• Laboratory studies suggest that large quantities of fresh, raw garlic may have antiparasitic properties against the roundworm, Ascaris lumbricoides, which is the most common type of intestinal parasite.
  • Fresh garlic contains allicin, which is reported to have antibacterial, antiviral, and antifungal properties. Garlic consumption may kill bacteria known to cause ulcers and topical application of garlic may help treat fungal skin conditions, such as Tinea cruris and Tinea corporis.
  • Garlic may also help combat fatigue.

Plant Description

Garlic is a perennial that originally came from central Asia, and is now cultivated throughout the world. The most important part of this plant for medicinal purposes is the compound bulb. Each bulb is made up of 4 – 20 cloves, and each clove. Garlic supplements can either be made from fresh, dried, aged, or garlic oil, and each may have different effects on the body.

Components of Garlic

There are several important components of garlic that have been identified, and many more that have not. Alliin is an odorless sulfur-containing chemical derived from the amino acid cysteine. When garlic bulbs are crushed, alliin is converted into another compound called allicin. Allicin appears to be one of the primary active compounds that gives garlic its characteristic odor and many of its healing benefits. However, allicin is not absorbed effectively by the human body.

To combat this problem, aged garlic is fermented to break allicin down to usable compounds. These compounds are water-soluble sulfur compounds and a small amount of oil-soluble sulfur compounds. The sulfur containing compounds in aged garlic give the supplement its reported benefits in cholesterol levels, heart disease, and cancer.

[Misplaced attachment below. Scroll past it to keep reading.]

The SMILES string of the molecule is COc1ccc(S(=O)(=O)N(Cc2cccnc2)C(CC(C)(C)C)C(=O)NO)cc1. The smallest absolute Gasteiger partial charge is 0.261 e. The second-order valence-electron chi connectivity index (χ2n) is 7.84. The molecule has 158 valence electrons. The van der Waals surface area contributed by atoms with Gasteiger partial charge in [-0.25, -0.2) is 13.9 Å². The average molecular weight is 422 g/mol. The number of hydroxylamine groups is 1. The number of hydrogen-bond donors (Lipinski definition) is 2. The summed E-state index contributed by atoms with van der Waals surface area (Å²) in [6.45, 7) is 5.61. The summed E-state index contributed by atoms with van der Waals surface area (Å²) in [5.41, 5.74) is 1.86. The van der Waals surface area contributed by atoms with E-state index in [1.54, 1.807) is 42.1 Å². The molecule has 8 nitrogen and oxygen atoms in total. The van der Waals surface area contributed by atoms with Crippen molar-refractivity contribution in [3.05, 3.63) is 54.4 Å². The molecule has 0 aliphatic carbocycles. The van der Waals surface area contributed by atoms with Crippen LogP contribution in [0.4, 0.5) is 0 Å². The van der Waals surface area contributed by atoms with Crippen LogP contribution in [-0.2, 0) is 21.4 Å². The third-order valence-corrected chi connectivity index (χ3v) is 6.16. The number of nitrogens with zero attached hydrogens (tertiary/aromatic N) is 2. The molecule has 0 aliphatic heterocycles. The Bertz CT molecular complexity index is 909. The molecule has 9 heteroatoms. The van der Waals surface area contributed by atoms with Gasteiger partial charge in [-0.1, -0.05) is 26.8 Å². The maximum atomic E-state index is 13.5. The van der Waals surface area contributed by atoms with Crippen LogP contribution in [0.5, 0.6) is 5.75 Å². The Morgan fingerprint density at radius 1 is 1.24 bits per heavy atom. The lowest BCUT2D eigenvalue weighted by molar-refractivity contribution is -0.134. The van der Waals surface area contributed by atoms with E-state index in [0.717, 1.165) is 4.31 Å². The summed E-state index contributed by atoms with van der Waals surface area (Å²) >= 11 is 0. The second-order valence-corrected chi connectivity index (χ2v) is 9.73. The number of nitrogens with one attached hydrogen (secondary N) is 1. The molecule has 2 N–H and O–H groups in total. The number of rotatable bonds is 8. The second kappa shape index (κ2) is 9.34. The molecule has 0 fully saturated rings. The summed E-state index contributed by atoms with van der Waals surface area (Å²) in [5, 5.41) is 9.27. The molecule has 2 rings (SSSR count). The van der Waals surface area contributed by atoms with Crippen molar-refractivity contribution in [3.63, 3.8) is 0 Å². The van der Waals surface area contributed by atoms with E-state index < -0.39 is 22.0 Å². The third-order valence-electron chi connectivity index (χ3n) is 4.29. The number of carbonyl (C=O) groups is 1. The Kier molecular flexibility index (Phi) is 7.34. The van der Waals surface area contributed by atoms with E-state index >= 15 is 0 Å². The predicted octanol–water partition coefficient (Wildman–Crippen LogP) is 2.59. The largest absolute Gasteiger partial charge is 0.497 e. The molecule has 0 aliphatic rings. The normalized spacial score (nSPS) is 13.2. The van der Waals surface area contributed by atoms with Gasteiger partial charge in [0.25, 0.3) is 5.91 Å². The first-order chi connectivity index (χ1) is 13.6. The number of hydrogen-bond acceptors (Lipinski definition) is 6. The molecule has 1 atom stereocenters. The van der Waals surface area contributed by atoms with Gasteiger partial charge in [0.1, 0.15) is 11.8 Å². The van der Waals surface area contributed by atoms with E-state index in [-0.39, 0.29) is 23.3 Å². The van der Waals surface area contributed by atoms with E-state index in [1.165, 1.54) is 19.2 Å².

Available Forms

Garlic supplements are made from whole fresh garlic, dried, or freeze-dried garlic, garlic oil, and aged garlic extracts.

Not all garlic contains the same amount of active ingredients. There is a wide variation in the amount of important components in both fresh garlic and commercial supplements. The amount of healthy compounds present depends on where the garlic is grown as well as how the product is prepared.

Aged garlic products are made by fermenting garlic. Several clinical studies support the use of aged garlic for cardiovascular disease prevention. Aged garlic is high in sulfur compounds that are easily absorbed and have beneficial effects on heart disease and health.


Herbs, however, contain components that can trigger side effects and that can interact with other herbs, supplements, or medications. For these reasons, herbs should be taken with care, under the supervision of a authorized person.

Garlic is considered to have very low toxicity.

Side effects from garlic include upset stomach, bloating, bad breath, body odor, and a stinging sensation on the skin from handling too much fresh or dried garlic. Handling garlic may also cause skin lesions. Other, more rare side effects that have been reported by those taking garlic supplements include headache, fatigue, loss of appetite, muscle aches, dizziness described as vertigo (dizziness), and allergies such as an asthmatic reaction or contact dermatitis (skin rash).

Garlic has blood-thinning properties. This is also important to know if you are going to have surgery or deliver a baby. Too much garlic can increase your risk for bleeding during or after those procedures.

Have a Healthy Life!

The Author:

Ms. G. Jeyalakshmi, HOD, Department of Catering Science and Hotel Management, RVS College of Arts & Science, Coimbatore, Tamil Nadu, is a Culinary Expert having 18Years (Industry and Academic)experience in the field of Hospitality. Cooking is my passion and my hobbies are painting and craft making.